Does my booster vaccine need to be the same brand as my initial vaccine?
If possible, yes. The CDC recommends that booster doses match the original mRNA vaccines people received earlier this year. This subsequent dose should be given at least 28 days after the second dose of the vaccine. If you absolutely cannot find a matching dose of vaccine, it would be OK to get the other one.
If I am immunocompromised, will I be fully protected after I get my third dose of the vaccine?
No. If you are immunocompromised, a third dose is supposed to provide you with better protection from COVID-19, but it may not provide you with the same level of immunity as healthy people. In studies, most participants who had any immune response to the first two doses did better after a third dose, but some people didn’t. If you’re immunocompromised, that means you should still take extra precautions to avoid getting COVID-19, such as wearing a mask (especially inside) and avoiding large crowds or high-risk activities. Consider wearing eye protection (like a face shield), particularly if you’re around unmasked people who may be unvaccinated.
Discuss your ongoing risk with your healthcare provider and ask them how you should reduce your risk. It’s important that your family members and regular close contacts get vaccinated, too. This decreases the likelihood that you will be exposed to COVID-19.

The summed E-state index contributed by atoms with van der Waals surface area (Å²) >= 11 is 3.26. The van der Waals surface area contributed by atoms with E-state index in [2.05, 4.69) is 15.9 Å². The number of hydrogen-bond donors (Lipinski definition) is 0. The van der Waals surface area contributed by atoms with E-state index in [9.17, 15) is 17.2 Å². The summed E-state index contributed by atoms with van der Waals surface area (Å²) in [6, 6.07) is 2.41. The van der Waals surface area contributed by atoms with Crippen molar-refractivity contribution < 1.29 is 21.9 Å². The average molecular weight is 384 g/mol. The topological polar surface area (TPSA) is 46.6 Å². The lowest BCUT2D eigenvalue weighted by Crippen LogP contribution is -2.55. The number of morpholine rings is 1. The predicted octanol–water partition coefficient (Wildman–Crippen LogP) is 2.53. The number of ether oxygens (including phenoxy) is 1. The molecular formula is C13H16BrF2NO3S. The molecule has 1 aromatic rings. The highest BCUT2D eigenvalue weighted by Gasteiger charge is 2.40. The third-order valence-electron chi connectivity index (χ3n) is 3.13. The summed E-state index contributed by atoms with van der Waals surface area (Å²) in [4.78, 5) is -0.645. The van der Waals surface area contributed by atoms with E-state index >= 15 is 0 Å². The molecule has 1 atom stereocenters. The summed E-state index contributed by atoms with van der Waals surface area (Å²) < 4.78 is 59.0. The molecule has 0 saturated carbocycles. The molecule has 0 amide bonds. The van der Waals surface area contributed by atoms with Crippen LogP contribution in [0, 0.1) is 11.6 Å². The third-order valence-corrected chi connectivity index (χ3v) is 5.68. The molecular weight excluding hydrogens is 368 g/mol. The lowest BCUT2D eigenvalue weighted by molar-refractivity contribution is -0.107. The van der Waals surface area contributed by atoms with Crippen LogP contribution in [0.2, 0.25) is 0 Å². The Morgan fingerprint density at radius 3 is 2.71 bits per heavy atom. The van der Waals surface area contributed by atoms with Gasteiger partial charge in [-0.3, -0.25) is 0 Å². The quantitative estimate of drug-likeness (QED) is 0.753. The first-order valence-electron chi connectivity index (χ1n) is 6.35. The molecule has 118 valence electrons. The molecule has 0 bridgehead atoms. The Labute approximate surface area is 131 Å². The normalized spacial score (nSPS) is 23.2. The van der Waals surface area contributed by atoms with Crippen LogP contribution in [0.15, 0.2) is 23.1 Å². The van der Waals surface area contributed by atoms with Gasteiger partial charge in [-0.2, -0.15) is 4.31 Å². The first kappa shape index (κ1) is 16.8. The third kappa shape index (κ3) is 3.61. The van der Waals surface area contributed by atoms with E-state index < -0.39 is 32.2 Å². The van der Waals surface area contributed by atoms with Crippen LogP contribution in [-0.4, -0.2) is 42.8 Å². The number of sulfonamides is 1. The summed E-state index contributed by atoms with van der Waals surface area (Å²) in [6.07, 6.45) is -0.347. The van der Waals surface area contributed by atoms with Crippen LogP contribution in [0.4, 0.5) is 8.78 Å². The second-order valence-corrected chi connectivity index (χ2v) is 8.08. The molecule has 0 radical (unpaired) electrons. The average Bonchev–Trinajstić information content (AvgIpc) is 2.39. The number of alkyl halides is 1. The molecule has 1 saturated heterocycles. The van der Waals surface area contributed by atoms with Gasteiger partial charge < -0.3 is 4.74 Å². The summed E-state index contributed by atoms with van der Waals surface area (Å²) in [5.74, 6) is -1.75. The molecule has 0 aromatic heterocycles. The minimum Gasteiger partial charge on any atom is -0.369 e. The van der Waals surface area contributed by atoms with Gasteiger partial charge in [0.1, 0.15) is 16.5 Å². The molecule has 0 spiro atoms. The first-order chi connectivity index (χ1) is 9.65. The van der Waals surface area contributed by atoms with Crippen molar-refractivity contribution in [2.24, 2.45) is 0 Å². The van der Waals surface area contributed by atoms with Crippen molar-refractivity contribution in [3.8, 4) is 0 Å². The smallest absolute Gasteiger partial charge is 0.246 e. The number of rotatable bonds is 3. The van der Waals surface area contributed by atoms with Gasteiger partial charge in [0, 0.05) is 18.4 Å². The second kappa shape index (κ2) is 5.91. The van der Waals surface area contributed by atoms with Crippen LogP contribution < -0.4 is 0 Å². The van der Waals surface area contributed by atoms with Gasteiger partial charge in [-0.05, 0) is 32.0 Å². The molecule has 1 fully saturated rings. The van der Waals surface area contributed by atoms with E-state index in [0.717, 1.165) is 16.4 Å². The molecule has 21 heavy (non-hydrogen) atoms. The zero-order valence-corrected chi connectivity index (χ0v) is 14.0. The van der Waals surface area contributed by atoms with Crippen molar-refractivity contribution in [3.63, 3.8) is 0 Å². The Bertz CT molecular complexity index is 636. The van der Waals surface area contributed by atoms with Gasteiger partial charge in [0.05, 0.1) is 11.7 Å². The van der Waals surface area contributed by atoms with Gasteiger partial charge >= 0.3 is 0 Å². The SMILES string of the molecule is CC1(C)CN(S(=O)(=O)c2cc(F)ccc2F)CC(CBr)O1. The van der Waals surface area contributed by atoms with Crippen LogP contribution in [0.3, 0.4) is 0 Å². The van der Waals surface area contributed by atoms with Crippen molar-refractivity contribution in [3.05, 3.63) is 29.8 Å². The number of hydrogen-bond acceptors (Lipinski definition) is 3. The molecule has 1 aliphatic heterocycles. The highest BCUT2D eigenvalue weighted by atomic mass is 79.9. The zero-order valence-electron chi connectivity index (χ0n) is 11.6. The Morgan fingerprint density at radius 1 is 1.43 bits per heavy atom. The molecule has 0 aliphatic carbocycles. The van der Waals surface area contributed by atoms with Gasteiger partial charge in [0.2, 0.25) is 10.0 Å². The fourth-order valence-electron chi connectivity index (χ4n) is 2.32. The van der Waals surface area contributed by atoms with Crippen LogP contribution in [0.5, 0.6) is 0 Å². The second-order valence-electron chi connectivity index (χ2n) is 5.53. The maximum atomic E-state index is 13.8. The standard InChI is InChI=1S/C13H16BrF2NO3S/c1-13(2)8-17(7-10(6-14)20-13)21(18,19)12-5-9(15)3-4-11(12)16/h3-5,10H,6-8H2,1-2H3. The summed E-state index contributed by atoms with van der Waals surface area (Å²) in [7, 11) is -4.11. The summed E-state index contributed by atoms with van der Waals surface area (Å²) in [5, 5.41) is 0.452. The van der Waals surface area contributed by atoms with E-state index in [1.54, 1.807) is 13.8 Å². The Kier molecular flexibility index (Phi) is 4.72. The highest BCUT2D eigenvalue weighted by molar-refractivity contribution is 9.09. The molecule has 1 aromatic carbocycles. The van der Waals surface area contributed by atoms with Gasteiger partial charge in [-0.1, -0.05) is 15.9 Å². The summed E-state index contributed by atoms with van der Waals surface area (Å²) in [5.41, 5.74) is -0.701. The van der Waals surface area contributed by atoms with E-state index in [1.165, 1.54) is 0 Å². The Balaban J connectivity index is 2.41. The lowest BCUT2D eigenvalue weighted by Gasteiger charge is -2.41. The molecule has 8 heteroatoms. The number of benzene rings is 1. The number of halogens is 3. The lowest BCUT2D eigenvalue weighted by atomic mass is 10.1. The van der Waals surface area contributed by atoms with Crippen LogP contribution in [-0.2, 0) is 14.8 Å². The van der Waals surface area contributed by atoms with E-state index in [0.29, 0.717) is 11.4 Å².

I have a health condition that isn’t on the CDC’s third-dose list. Can I still get my COVID-19 booster shot?
If your health condition is not on the CDC’s third-dose list, then you are not yet eligible for an additional shot. If you aren’t sure whether your condition counts, contact your doctor. Hospitals, doctors’ offices and pharmacies can give third doses only to people who federal public health authorities have said should receive the additional doses. Other people will be able to get booster shots as early as this fall. Federal health officials say people shouldn't get boosters until eight months after their second dose.
Why didn’t we know booster doses would be needed before?
We’re still learning about the COVID-19 vaccines and how well—and for how long—they protect us from the virus and its emerging variants. The CDC’s decision to provide third doses to immunocompromised people was made after data showed these groups were particularly vulnerable to infections since they had little protection from their earlier immunizations. We will keep learning about these vaccines in the coming months and years, which means we will adjust our vaccine plan accordingly.
Will more people eventually need additional doses of the COVID-19 vaccines?
It’s almost certain that most people will eventually need to get booster shots or additional doses of the vaccines. However, we are still studying how long the vaccines will protect people. The good news is that people who are healthy should still have ample protection from their COVID-19 vaccines. While some healthy, vaccinated people do get COVID-19 infections, they are much less common than in unvaccinated people and they are much less severe. This is why it’s important for people who haven’t received their vaccine yet to get it right away.
—Adapted from a story first published by UChicago Medicine.